by Pat Veitch
The prospect of meeting with your senator or representative may seem intimidating, but it is one of the most effective ways to get your message across. You don't have to be an expert on a topic to express your concerns in person, but knowing what to expect and how to prepare will alleviate much of your anxiety - and maybe even make the visit fun and rewarding. So take a deep breath and read these tips. With a little persistence, you'll get to meet with at least an aide, if not the real-live legislator. Who, as you'll remember, works for you.
Making the Appointment
Set up an appointment well in advance by calling your legislator's home district or Washington office, depending on where you plan to meet. District offices are listed in the white pages under the legislator's name. Washington, D.C., offices can be reached through the Capitol switchboard at (202) 224-3121. When making the appointment, and at the meeting, list the groups you represent. You'll probably meet with a legislative aide, but don't worry: Legislators generally consult staff before making a decision. \
Do your homework. Understand the legislation, where support and opposition lie and the status of any related bills. Decide what to say ahead of time. If several people plan to attend with you, choose one person to make introductions, speak for the group and make each point.
Know beforehand what action you want the legislator to take. Research the legislator's voting record and other background information including the committees he or she serves on. (The Web site http://thomas.loc.gov is a good resource for this information.) Prepare a fact sheet; you can refer to it during the meeting and then leave it with the legislator.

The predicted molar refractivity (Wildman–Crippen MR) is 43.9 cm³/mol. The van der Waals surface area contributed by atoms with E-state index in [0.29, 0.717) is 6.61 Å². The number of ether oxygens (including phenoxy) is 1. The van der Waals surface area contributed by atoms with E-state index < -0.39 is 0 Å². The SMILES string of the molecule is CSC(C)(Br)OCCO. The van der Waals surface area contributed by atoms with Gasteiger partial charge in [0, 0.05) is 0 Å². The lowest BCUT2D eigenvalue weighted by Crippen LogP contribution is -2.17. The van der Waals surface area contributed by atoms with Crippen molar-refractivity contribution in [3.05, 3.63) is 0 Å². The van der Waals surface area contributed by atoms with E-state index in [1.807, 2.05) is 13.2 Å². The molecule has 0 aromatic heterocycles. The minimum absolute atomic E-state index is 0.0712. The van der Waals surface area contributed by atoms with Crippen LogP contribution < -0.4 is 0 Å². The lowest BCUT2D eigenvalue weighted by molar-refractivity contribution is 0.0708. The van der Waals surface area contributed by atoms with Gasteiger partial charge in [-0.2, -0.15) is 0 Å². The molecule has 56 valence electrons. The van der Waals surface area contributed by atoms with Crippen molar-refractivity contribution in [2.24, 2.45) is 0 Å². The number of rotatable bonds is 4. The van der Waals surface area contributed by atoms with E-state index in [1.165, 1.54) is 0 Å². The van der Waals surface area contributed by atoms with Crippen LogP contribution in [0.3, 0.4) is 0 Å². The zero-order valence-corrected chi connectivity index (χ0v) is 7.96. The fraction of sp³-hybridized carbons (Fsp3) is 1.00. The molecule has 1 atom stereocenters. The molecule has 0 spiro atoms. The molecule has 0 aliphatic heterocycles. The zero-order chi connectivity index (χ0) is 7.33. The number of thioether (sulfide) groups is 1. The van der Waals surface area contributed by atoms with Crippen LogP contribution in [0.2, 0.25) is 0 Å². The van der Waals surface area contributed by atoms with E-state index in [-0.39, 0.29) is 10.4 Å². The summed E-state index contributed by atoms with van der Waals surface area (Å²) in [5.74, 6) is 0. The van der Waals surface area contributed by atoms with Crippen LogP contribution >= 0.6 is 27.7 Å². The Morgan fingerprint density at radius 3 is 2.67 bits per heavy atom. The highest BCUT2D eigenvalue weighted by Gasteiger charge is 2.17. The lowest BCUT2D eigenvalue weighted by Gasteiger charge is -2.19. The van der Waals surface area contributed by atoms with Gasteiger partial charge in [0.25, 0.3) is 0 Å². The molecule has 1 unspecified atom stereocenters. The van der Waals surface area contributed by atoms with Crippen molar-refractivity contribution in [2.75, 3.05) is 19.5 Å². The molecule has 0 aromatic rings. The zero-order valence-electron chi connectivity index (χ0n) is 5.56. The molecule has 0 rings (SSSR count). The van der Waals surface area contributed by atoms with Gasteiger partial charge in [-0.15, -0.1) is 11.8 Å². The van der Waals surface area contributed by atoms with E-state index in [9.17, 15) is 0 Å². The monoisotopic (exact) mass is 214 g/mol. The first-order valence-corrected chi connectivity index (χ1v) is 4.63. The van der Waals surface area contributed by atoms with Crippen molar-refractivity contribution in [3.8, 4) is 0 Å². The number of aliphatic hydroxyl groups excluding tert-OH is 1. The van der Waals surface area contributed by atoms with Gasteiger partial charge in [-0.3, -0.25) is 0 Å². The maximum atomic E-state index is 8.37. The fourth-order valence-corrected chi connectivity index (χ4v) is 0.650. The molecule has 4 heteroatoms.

At the Meeting
Dress conservatively and be professional and friendly. Introduce yourself and any coalition partners you take along. Thank the legislator or aide for taking the time to meet with you and state what you want to discuss.
Be concise: Take no longer than five minutes to cover the major points. Get your facts down cold and include information on how the legislation will affect local constituents. Share any stances taken by other groups in support of your position, and request specific action from the legislator; ask politely for a commitment. If the legislator is on your side, you can tell them what more they can do. If the legislator cannot support the issue, be polite; remember the importance of developing a productive relationship in the long run. Leave your fact sheet or a business card.
After the Meeting
Immediately after your meeting, write down specific information you learned and important details of the meeting. Follow up with a thank-you letter restating your position, the action you want taken or any agreements made.
If you would like training for meeting with your legislator, contact your chapter or field office. For information on your nearest Club office, contact the Office of Volunteer and Activist Services, (415) 977-5674.
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